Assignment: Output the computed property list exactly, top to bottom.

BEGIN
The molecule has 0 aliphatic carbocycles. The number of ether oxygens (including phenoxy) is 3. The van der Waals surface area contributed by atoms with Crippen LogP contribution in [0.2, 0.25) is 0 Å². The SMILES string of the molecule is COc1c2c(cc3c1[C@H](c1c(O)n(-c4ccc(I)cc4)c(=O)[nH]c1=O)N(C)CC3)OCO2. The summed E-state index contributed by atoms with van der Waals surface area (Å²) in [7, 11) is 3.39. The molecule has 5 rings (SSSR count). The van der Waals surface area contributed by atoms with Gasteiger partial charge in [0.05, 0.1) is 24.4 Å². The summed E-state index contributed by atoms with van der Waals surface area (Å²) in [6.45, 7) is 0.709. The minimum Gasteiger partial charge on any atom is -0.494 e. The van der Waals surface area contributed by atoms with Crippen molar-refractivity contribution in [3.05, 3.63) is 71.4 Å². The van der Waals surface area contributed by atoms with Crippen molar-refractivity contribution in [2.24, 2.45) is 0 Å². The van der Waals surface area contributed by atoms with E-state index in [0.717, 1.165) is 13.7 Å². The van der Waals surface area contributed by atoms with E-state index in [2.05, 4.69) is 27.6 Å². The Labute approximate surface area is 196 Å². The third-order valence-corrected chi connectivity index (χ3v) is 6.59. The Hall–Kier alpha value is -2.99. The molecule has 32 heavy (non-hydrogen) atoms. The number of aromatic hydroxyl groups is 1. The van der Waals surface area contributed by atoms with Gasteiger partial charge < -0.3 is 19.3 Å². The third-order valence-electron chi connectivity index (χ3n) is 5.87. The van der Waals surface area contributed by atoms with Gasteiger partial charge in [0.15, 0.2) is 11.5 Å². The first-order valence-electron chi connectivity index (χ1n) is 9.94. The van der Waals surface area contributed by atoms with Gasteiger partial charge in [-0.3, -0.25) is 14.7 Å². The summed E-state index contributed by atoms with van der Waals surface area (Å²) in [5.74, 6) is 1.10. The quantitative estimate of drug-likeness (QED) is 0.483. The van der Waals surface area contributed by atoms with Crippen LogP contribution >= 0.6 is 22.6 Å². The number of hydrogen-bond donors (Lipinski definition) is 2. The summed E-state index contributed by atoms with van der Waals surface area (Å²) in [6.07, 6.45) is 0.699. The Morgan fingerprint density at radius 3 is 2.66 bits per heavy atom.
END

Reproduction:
The molecule has 0 aliphatic carbocycles. The number of ether oxygens (including phenoxy) is 3. The van der Waals surface area contributed by atoms with Crippen LogP contribution in [0.2, 0.25) is 0 Å². The SMILES string of the molecule is COc1c2c(cc3c1[C@H](c1c(O)n(-c4ccc(I)cc4)c(=O)[nH]c1=O)N(C)CC3)OCO2. The summed E-state index contributed by atoms with van der Waals surface area (Å²) in [7, 11) is 3.39. The molecule has 5 rings (SSSR count). The van der Waals surface area contributed by atoms with Gasteiger partial charge in [0.05, 0.1) is 24.4 Å². The summed E-state index contributed by atoms with van der Waals surface area (Å²) in [6.45, 7) is 0.709. The minimum Gasteiger partial charge on any atom is -0.494 e. The van der Waals surface area contributed by atoms with Crippen molar-refractivity contribution in [3.05, 3.63) is 71.4 Å². The van der Waals surface area contributed by atoms with Crippen molar-refractivity contribution in [2.24, 2.45) is 0 Å². The van der Waals surface area contributed by atoms with E-state index in [0.717, 1.165) is 13.7 Å². The van der Waals surface area contributed by atoms with E-state index in [2.05, 4.69) is 27.6 Å². The Labute approximate surface area is 196 Å². The third-order valence-corrected chi connectivity index (χ3v) is 6.59. The Hall–Kier alpha value is -2.99. The molecule has 32 heavy (non-hydrogen) atoms. The number of aromatic hydroxyl groups is 1. The van der Waals surface area contributed by atoms with Gasteiger partial charge < -0.3 is 19.3 Å². The third-order valence-electron chi connectivity index (χ3n) is 5.87. The van der Waals surface area contributed by atoms with Gasteiger partial charge in [0.15, 0.2) is 11.5 Å². The first-order valence-electron chi connectivity index (χ1n) is 9.94. The van der Waals surface area contributed by atoms with Gasteiger partial charge in [-0.3, -0.25) is 14.7 Å². The summed E-state index contributed by atoms with van der Waals surface area (Å²) in [5.74, 6) is 1.10. The quantitative estimate of drug-likeness (QED) is 0.483. The van der Waals surface area contributed by atoms with Crippen LogP contribution >= 0.6 is 22.6 Å². The number of hydrogen-bond donors (Lipinski definition) is 2. The summed E-state index contributed by atoms with van der Waals surface area (Å²) in [6.07, 6.45) is 0.699. The Morgan fingerprint density at radius 3 is 2.66 bits per heavy atom.